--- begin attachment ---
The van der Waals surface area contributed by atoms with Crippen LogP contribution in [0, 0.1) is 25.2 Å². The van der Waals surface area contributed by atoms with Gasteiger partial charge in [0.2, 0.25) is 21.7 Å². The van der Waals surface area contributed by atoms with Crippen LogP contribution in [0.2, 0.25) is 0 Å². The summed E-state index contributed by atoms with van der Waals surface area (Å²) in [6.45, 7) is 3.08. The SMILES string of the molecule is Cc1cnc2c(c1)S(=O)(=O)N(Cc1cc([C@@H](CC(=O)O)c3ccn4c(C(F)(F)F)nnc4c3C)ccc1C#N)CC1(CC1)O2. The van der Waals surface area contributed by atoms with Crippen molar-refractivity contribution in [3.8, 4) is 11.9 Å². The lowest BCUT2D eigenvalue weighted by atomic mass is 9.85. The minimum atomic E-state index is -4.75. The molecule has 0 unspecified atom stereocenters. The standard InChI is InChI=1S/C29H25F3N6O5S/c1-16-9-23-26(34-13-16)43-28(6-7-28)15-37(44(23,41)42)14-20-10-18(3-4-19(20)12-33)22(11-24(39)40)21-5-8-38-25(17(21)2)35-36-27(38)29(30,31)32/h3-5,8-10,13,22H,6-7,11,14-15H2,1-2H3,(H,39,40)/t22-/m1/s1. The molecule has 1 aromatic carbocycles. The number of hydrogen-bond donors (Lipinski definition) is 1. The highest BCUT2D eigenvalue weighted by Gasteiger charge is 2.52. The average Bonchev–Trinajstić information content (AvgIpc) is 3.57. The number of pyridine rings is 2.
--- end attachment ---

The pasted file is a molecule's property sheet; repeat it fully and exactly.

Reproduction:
The van der Waals surface area contributed by atoms with Crippen LogP contribution in [0, 0.1) is 25.2 Å². The van der Waals surface area contributed by atoms with Gasteiger partial charge in [0.2, 0.25) is 21.7 Å². The van der Waals surface area contributed by atoms with Crippen LogP contribution in [0.2, 0.25) is 0 Å². The summed E-state index contributed by atoms with van der Waals surface area (Å²) in [6.45, 7) is 3.08. The SMILES string of the molecule is Cc1cnc2c(c1)S(=O)(=O)N(Cc1cc([C@@H](CC(=O)O)c3ccn4c(C(F)(F)F)nnc4c3C)ccc1C#N)CC1(CC1)O2. The van der Waals surface area contributed by atoms with Crippen molar-refractivity contribution in [3.8, 4) is 11.9 Å². The lowest BCUT2D eigenvalue weighted by atomic mass is 9.85. The minimum atomic E-state index is -4.75. The molecule has 0 unspecified atom stereocenters. The standard InChI is InChI=1S/C29H25F3N6O5S/c1-16-9-23-26(34-13-16)43-28(6-7-28)15-37(44(23,41)42)14-20-10-18(3-4-19(20)12-33)22(11-24(39)40)21-5-8-38-25(17(21)2)35-36-27(38)29(30,31)32/h3-5,8-10,13,22H,6-7,11,14-15H2,1-2H3,(H,39,40)/t22-/m1/s1. The molecule has 1 aromatic carbocycles. The number of hydrogen-bond donors (Lipinski definition) is 1. The highest BCUT2D eigenvalue weighted by Gasteiger charge is 2.52. The average Bonchev–Trinajstić information content (AvgIpc) is 3.57. The number of pyridine rings is 2.